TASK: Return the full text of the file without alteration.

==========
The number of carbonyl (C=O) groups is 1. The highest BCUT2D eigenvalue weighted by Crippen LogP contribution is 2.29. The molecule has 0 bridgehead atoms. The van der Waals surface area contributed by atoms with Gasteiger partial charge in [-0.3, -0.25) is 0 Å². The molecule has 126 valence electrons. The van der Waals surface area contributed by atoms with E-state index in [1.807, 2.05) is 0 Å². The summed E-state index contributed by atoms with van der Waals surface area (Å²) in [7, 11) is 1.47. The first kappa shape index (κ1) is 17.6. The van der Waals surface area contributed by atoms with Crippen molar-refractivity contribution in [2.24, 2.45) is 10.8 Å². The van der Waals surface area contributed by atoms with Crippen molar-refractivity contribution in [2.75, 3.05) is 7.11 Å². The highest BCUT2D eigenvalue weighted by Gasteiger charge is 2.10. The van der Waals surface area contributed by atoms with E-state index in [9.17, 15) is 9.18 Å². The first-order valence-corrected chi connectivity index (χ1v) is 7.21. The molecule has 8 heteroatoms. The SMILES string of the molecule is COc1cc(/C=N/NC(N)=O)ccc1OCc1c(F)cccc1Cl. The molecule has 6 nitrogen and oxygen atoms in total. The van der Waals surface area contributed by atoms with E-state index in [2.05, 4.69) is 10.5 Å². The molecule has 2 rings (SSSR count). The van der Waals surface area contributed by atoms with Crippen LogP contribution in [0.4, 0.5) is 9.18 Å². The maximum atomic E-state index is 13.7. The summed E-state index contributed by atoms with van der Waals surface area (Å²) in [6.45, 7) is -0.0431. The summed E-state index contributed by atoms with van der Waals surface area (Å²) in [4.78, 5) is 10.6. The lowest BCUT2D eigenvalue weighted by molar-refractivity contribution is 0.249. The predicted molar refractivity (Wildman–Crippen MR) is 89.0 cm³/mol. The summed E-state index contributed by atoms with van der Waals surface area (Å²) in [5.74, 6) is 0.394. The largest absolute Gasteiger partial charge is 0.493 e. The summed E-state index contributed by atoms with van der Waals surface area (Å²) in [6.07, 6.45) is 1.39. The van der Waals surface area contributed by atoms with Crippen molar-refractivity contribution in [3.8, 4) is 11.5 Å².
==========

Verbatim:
The number of carbonyl (C=O) groups is 1. The highest BCUT2D eigenvalue weighted by Crippen LogP contribution is 2.29. The molecule has 0 bridgehead atoms. The van der Waals surface area contributed by atoms with Gasteiger partial charge in [-0.3, -0.25) is 0 Å². The molecule has 126 valence electrons. The van der Waals surface area contributed by atoms with E-state index in [1.807, 2.05) is 0 Å². The summed E-state index contributed by atoms with van der Waals surface area (Å²) in [7, 11) is 1.47. The first kappa shape index (κ1) is 17.6. The van der Waals surface area contributed by atoms with Crippen molar-refractivity contribution in [2.24, 2.45) is 10.8 Å². The van der Waals surface area contributed by atoms with Crippen molar-refractivity contribution in [2.75, 3.05) is 7.11 Å². The highest BCUT2D eigenvalue weighted by Gasteiger charge is 2.10. The van der Waals surface area contributed by atoms with E-state index in [9.17, 15) is 9.18 Å². The first-order valence-corrected chi connectivity index (χ1v) is 7.21. The molecule has 8 heteroatoms. The SMILES string of the molecule is COc1cc(/C=N/NC(N)=O)ccc1OCc1c(F)cccc1Cl. The molecule has 6 nitrogen and oxygen atoms in total. The van der Waals surface area contributed by atoms with E-state index in [2.05, 4.69) is 10.5 Å². The molecule has 2 rings (SSSR count). The van der Waals surface area contributed by atoms with Crippen LogP contribution in [0.4, 0.5) is 9.18 Å². The maximum atomic E-state index is 13.7. The summed E-state index contributed by atoms with van der Waals surface area (Å²) in [6.45, 7) is -0.0431. The summed E-state index contributed by atoms with van der Waals surface area (Å²) in [4.78, 5) is 10.6. The lowest BCUT2D eigenvalue weighted by molar-refractivity contribution is 0.249. The predicted molar refractivity (Wildman–Crippen MR) is 89.0 cm³/mol. The summed E-state index contributed by atoms with van der Waals surface area (Å²) in [5.74, 6) is 0.394. The largest absolute Gasteiger partial charge is 0.493 e. The summed E-state index contributed by atoms with van der Waals surface area (Å²) in [6.07, 6.45) is 1.39. The van der Waals surface area contributed by atoms with Crippen molar-refractivity contribution in [3.8, 4) is 11.5 Å².